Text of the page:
Tuesday, April 26, 2011

Jurassic House

In the classic movie The In-Laws (the original) when the future parents-in-law meet for the first time, Peter Falk tells stories of his travels to remote places and says one place had tse tse flys as big as eagles that he watched carry small children away. Horrible. Tragic. It was funny...when I thought it wasn't true.

Well, the mosquitoes here aren't anything special. But generally speaking, the rest of the bug life here is Jurassic. I wish I had a better picture of the spider, which I think is a kind of tarantula. Right before I almost stepped on it, when its legs were extended, it was bigger than my palm. We saw that pretty early on, but we haven't seen anything that big since, unfortunately. We've got tons of spiders, most big by Colorado standards, so I asked our landlord if there are any poisonous spiders here to worry about. "No, los arañas son tranquilo" (nope, nothing to worry about). Then I mentioned the giant spider that I wondered might have been a tarantula. "Oh, sí. Ten cuidado con los tarantulas. Son muy peligrosos" (but as long as you're asking specifically, the tarantulas will kill you). Cleared that right up.

I'll post more as I come across them and if I can hop off the chair and stop shrieking like a little girl when I see the giant centipede again.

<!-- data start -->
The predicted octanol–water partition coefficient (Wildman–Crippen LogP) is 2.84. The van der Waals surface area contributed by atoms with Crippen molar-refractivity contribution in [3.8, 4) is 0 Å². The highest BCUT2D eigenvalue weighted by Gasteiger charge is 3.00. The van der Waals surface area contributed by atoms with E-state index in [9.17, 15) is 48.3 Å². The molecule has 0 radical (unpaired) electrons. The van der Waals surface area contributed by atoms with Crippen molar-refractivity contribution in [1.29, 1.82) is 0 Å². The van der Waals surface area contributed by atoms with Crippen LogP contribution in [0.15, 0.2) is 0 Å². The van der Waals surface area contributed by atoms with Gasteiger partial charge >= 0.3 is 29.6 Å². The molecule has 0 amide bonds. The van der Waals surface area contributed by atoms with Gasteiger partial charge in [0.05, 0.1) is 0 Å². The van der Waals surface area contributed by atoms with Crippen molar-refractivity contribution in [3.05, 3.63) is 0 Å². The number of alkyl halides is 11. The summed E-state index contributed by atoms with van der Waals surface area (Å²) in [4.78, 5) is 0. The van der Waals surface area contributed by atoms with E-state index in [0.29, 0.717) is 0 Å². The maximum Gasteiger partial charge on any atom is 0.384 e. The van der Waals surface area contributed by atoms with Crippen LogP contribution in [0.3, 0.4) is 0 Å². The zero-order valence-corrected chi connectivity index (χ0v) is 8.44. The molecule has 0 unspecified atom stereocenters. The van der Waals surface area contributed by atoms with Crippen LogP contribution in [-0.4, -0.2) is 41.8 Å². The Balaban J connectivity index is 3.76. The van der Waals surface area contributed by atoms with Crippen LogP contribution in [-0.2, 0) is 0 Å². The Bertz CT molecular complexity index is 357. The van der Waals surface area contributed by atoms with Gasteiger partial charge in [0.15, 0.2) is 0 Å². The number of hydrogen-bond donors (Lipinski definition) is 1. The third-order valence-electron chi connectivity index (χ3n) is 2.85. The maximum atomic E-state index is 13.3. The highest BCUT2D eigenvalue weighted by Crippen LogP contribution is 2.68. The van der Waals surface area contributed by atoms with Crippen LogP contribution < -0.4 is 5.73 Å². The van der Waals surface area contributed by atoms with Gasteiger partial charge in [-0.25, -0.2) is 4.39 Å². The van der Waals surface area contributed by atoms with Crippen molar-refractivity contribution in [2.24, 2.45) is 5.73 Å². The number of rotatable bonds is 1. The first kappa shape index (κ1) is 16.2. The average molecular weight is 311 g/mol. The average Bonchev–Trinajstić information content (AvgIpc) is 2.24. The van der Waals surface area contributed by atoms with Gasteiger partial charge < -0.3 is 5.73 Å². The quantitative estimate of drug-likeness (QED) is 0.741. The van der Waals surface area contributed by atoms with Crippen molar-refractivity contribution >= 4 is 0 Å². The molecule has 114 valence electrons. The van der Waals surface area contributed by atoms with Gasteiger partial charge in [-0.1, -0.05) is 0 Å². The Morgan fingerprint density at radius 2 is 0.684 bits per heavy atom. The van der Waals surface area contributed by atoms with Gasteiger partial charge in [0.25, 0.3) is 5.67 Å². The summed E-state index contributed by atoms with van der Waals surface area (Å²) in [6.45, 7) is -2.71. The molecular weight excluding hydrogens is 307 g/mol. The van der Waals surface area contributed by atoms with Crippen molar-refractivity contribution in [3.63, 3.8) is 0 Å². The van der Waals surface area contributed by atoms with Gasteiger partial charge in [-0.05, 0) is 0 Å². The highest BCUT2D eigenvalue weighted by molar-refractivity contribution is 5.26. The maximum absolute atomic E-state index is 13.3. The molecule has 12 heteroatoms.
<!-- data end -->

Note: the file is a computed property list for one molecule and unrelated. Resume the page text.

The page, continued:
Best to compare to the drain, rather than my hand.

Throw that on a hook and see what you catch

Good for people, too!



  1. Actual it's pretty cool nothing to gross like roaches.

  2. Have a question for you maybe would make a good blog post? My wife and I will be visiting for a week to Cuenca and Quito in May and we are trying to figure out what clothes to pack. We want to travel light but we also want to be comfortable when we travel what would you suggest for Clothing, jackets, shoes, etc?

  3. Both towns get fairly cool at night and, if the sun is out, quite warm during the day. Ecuadorians don't wear shorts or sandals (except at the beach), and since you won't probably want either at night, you might do as the Ecuadorians do. So pants and comfortable walking shoes it is. I (the guy) get by with a shell jacket at night, and Di (the chick) usually goes for something a bit warmer. You should always be prepared for rain, so we never leave the house w/o collapsible umbrellas and light rain jackets. I think for a week you can get by with traveling light (carry-ons) and comfortable.